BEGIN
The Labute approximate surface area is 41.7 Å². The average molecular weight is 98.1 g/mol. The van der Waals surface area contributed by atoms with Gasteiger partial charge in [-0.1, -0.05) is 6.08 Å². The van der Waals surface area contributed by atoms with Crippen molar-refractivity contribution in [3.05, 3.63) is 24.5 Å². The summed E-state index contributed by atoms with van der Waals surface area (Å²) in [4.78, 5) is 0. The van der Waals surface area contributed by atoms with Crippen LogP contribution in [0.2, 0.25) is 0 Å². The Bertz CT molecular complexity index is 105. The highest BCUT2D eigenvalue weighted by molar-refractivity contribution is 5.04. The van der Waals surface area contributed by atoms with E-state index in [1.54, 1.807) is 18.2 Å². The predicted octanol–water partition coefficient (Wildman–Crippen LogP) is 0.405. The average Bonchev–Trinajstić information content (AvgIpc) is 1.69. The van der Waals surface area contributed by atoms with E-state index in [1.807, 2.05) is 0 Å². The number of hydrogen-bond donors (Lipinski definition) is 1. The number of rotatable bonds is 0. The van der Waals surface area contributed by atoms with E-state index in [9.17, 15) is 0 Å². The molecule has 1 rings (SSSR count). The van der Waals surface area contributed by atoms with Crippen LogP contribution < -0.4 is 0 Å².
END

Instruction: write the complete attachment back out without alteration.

The Labute approximate surface area is 41.7 Å². The average molecular weight is 98.1 g/mol. The van der Waals surface area contributed by atoms with Gasteiger partial charge in [-0.1, -0.05) is 6.08 Å². The van der Waals surface area contributed by atoms with Crippen molar-refractivity contribution in [3.05, 3.63) is 24.5 Å². The summed E-state index contributed by atoms with van der Waals surface area (Å²) in [4.78, 5) is 0. The van der Waals surface area contributed by atoms with Crippen LogP contribution in [0.2, 0.25) is 0 Å². The Bertz CT molecular complexity index is 105. The highest BCUT2D eigenvalue weighted by molar-refractivity contribution is 5.04. The van der Waals surface area contributed by atoms with E-state index in [1.54, 1.807) is 18.2 Å². The predicted octanol–water partition coefficient (Wildman–Crippen LogP) is 0.405. The average Bonchev–Trinajstić information content (AvgIpc) is 1.69. The van der Waals surface area contributed by atoms with E-state index in [1.807, 2.05) is 0 Å². The number of hydrogen-bond donors (Lipinski definition) is 1. The number of rotatable bonds is 0. The van der Waals surface area contributed by atoms with E-state index in [9.17, 15) is 0 Å². The molecule has 1 rings (SSSR count). The van der Waals surface area contributed by atoms with Crippen LogP contribution < -0.4 is 0 Å².